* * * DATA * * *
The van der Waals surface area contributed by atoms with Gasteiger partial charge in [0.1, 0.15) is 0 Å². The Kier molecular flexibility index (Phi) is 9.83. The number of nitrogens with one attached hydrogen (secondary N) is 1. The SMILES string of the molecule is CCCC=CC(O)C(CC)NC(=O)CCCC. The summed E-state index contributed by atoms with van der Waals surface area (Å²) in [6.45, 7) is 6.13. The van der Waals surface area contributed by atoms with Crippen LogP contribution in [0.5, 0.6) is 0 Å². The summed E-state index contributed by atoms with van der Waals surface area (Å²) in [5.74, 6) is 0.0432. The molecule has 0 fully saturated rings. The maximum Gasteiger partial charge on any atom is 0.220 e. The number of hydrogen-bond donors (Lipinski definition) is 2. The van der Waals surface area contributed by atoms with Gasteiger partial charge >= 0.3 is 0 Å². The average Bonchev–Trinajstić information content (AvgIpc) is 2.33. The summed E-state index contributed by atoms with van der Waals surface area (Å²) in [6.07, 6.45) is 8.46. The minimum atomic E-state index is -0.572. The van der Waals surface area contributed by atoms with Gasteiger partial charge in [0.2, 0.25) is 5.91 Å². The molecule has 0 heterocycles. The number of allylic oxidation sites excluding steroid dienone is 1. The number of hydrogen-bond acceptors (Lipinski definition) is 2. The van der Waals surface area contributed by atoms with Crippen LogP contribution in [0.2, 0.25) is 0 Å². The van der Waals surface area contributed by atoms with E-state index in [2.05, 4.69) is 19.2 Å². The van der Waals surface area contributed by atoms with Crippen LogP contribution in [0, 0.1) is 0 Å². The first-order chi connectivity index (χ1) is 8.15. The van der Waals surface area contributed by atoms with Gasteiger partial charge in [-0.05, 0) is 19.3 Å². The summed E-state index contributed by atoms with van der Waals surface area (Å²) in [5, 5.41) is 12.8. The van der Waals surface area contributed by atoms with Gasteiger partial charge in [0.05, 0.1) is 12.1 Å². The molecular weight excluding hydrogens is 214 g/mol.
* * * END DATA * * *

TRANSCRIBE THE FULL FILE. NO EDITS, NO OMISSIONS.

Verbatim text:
The van der Waals surface area contributed by atoms with Gasteiger partial charge in [0.1, 0.15) is 0 Å². The Kier molecular flexibility index (Phi) is 9.83. The number of nitrogens with one attached hydrogen (secondary N) is 1. The SMILES string of the molecule is CCCC=CC(O)C(CC)NC(=O)CCCC. The summed E-state index contributed by atoms with van der Waals surface area (Å²) in [6.45, 7) is 6.13. The van der Waals surface area contributed by atoms with Crippen LogP contribution in [0.5, 0.6) is 0 Å². The summed E-state index contributed by atoms with van der Waals surface area (Å²) in [5.74, 6) is 0.0432. The molecule has 0 fully saturated rings. The maximum Gasteiger partial charge on any atom is 0.220 e. The number of hydrogen-bond donors (Lipinski definition) is 2. The van der Waals surface area contributed by atoms with Gasteiger partial charge >= 0.3 is 0 Å². The average Bonchev–Trinajstić information content (AvgIpc) is 2.33. The summed E-state index contributed by atoms with van der Waals surface area (Å²) in [6.07, 6.45) is 8.46. The minimum atomic E-state index is -0.572. The van der Waals surface area contributed by atoms with Gasteiger partial charge in [0.2, 0.25) is 5.91 Å². The molecule has 0 heterocycles. The number of allylic oxidation sites excluding steroid dienone is 1. The number of hydrogen-bond acceptors (Lipinski definition) is 2. The van der Waals surface area contributed by atoms with Crippen LogP contribution in [0.2, 0.25) is 0 Å². The van der Waals surface area contributed by atoms with E-state index in [2.05, 4.69) is 19.2 Å². The van der Waals surface area contributed by atoms with Crippen LogP contribution in [0, 0.1) is 0 Å². The first-order chi connectivity index (χ1) is 8.15. The van der Waals surface area contributed by atoms with Gasteiger partial charge in [-0.05, 0) is 19.3 Å². The summed E-state index contributed by atoms with van der Waals surface area (Å²) in [5, 5.41) is 12.8. The van der Waals surface area contributed by atoms with Gasteiger partial charge in [0.05, 0.1) is 12.1 Å². The molecular weight excluding hydrogens is 214 g/mol.